Barack Obama and Chuck Hagel in Jordan in 2008.
It's not yet official, but former Sen. Chuck Hagel (R-Neb.) is believed to be President Obama's top choice to become the Secretary of Defense in a second term. One might expect most of the pushback to come from the left -- Democratic presidents, the argument goes, shouldn't keep nominating Republicans to head the Pentagon.
And yet, the loudest complaints about Obama possibly nominating a conservative Republican are coming from the right. Republican Sens. John McCain, Lindsey Graham, and Susan Collins, emboldened after smearing Susan Rice for no reason, have said he's been occasionally critical of Israel and insufficiently aggressive in his posture towards Iran. The Weekly Standard and the editorial board of the Wall Street Journal have taken related shots.
The Washington Post editorial board, which tends to be consistently conservative on foreign policy, also criticized Hagel today, in part because he supports cutting the Pentagon's budget, which he sees as "bloated."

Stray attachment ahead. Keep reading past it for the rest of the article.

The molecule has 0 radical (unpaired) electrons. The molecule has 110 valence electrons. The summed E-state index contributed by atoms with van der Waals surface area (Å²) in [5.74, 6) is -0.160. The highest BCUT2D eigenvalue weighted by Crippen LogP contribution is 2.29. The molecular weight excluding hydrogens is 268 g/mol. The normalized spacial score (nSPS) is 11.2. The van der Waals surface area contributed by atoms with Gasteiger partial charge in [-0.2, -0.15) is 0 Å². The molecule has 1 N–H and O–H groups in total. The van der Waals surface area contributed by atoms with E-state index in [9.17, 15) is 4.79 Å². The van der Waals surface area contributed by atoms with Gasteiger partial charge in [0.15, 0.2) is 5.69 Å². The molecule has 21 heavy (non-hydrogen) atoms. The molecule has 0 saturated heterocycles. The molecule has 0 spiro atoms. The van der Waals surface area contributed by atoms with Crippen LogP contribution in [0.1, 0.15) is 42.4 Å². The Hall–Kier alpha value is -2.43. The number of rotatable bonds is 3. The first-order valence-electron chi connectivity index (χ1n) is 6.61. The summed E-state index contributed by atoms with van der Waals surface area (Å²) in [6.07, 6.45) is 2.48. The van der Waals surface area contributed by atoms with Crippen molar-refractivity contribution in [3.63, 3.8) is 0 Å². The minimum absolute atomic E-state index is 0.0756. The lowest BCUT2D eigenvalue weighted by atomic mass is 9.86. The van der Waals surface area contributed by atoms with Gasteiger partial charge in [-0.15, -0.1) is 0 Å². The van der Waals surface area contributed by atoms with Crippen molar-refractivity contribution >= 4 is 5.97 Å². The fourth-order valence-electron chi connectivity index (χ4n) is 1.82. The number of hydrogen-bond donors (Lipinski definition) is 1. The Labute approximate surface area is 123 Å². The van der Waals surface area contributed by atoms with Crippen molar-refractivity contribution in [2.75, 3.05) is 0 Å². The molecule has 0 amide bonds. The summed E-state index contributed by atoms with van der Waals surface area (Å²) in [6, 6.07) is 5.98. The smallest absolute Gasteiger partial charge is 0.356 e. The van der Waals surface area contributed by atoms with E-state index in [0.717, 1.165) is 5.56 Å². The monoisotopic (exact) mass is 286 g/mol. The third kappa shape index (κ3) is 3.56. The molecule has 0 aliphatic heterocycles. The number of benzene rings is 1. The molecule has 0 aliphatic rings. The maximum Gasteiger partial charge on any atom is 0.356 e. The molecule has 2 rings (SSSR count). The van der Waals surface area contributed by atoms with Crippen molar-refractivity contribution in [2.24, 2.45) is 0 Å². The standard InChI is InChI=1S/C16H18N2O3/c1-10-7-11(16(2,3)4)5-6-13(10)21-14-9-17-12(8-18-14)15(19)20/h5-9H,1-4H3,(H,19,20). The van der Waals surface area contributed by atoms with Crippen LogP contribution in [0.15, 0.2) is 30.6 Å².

In terms of substantive responses to the criticisms, I'd recommend recent pieces from John Judis and James Fallows, both of whom offer compelling defenses of Hagel's record. But the fact that these two prominent center-left voices have offered spirited arguments against Hagel's detractors reinforce a larger point: conservatives, whether they realize it or not, are rallying support for Obama's likely pick.
This happened quite a bit with Susan Rice. There were some pockets of progressive criticism for the U.N. Ambassador, which quickly faded when the right's smear campaign intensified -- the more Republicans tried to destroy her reputation, the more the left decided it loved Rice after all.
Don't be too surprised if we see a similar dynamic unfold with Hagel -- the more the usual suspects on the right, including the nation's leading neoconservatives, insist Hagel face opposition, the more conservatives help shore up Hagel's support among Democrats.